Problem is it's too generic. It says, 'old-timey desert fighting'. That doesn't tell us much -- we don't know what's at stake. And, that biplane is a little off-putting for most audiences. You gotta have a good reason to want to see a movie with a biplane, and this poster doesn't supply that. Also, that the story revolves around oil is hardly apparent -- you can't really tell that's an oil well on the left side of the sun. And, there's no sense of character -- necessary considering the storyline:
Set in the 1930s Arab states at the dawn of the oil boom, the story centers on a young Arab prince torn between allegiance to his conservative father and modern, liberal father-in-law.
Next poster takes a swipe at adding a sense of character:
Also fixed is the lack of clarity concerning oil. Yes, yes. We get it. There are now, count them, six oil rigs. This movie is about oil. Can't miss that.
Improved as well is the biplane -- now in some sort of mechanical peril. You can tell because it's trailing smoke. Ooh!
Taken together, these improvements are exciting, but alas...mechanical. There's no sense of sweeping drama, we don't have a central character to connect with (aside from the anonymous camel rider with a rifle), and the disparate elements amount to boilerplate conflict.
They addressed these issues with the next poster:
Ah. Very David Lean. And! we can see faces. There are identifiable people we can connect with. Much better, but kinda soap-opera-y, and still with that biplane (although, in fairness, it looks like it's starting its attack run instead of about to fall out of the sky, which, you know, is gripping, edge-of-your-seat, and all). The oil-drilling equipment has been reduced in number, thankfully, and (to offset the cutback) set on fire to make up for it.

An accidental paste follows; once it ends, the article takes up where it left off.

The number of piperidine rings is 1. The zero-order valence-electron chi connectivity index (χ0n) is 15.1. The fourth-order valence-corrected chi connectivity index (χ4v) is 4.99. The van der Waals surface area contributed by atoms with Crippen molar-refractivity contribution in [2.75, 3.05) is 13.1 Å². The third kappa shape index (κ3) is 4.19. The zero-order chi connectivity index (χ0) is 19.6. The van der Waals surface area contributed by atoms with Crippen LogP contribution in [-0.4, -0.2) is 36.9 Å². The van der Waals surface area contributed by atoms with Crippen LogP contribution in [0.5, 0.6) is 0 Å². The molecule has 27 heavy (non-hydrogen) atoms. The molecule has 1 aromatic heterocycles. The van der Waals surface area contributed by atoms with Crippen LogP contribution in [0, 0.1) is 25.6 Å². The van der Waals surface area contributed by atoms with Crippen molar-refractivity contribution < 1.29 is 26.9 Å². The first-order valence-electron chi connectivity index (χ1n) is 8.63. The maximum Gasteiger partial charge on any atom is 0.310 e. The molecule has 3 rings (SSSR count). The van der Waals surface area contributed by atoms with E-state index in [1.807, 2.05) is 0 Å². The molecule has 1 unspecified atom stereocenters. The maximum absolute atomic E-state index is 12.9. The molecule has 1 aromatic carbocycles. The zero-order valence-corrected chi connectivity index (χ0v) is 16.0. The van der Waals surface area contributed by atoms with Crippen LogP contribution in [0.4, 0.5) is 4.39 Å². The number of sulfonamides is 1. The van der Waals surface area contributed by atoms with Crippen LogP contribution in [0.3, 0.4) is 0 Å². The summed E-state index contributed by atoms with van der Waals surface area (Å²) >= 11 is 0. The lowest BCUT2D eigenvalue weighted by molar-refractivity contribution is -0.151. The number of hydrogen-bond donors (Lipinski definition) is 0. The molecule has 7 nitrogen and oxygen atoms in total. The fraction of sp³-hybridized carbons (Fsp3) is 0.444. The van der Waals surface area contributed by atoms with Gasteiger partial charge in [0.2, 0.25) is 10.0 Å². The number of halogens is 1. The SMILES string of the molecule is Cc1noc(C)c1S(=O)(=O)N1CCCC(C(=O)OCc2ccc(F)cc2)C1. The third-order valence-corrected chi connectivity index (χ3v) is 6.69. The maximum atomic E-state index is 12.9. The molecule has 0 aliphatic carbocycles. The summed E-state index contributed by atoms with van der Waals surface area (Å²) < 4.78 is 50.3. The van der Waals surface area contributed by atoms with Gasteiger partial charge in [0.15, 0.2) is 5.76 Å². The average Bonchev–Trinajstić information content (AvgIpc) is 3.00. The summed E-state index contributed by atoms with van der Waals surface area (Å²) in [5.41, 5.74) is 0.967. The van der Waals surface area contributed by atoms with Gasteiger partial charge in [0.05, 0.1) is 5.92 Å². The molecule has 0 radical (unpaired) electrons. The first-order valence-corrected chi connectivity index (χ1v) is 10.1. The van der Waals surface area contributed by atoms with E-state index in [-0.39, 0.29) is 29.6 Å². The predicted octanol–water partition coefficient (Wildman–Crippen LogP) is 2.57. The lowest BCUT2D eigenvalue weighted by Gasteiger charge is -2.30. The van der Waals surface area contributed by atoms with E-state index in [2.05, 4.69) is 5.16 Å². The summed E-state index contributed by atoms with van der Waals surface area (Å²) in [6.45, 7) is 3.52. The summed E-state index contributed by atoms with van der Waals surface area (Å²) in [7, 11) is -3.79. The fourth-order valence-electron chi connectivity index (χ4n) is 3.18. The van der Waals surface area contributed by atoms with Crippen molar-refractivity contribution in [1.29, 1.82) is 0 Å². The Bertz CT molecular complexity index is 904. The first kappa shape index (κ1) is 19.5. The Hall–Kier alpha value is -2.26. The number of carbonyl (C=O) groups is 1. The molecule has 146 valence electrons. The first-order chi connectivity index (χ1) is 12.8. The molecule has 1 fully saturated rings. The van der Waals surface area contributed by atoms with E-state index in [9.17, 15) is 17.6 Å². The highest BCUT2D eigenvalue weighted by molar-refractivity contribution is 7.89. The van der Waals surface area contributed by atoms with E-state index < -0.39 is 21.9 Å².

Still the poster just doesn't have a spine and seems a bit busy. Whereas we didn't have any faces in previous posters, now we have too many. Who are all these people? Is one of the guys a conservative father and the other a modern thinking father-in-law? They look kinda young for those roles. We don't know. If they're not fathers, who are they? We just don't know. That's a lot of uncertainty for one graphic.
You know what really spoils this poster, though? Freida Pinto: right smack in the middle of all that macho posturing. She's a distraction, and a prominent one at that. Doesn't belong. Love Freida, but she's not right in this rendition. It's just off. Don't think so? Disagree? I offer as exhibit #1: (Speaking of David Lean) the poster for 'Lawrence of Arabia'
See? No women. Love interests, romance, not included. Okay, I guess there isn't such an element in this movie, if memory serves. Some major bro-mance to be sure, what with Peter O'Toole, Alec Guinness, Anthony Quinn, and Omar Sharif all making eyes at each other, yes, but no women (I think. It's been a while). Anyway, there's no 'meet my better half' silliness in this great one sheet.
You have to admit, the Lawrence approach works. You see this poster and you goddam well want to watch the movie. Take my money, dammit!
Yeah. It's just a bit pandering to sell the 'girlfriend' in a poster for such a movie. We want romance, yes, but not the 'she's my main squeeze' type. We want the grand classic idealistic brand of romance.
And this next poster, finally, gets the mix just right. A very fine effort.
Good work. A nice combo of the action elements from the first poster with a very romantic (in the dramatic sense) Antonio Banderas? (the only identifiable face thank you very much). And, taking a cue from O'Toole of Arabia, he has sword in hand, leading men into battle to fight for honor, all with a sense of sweeping drama, far away lands of yore, chivalry, one lone oil rig (surrounded by smoke but, apparently, not on fire), and (still)...that damn biplane. That plane better be important.
I feel like watching something. Where is that DVD of 'Lawrence of Arabia' anyway?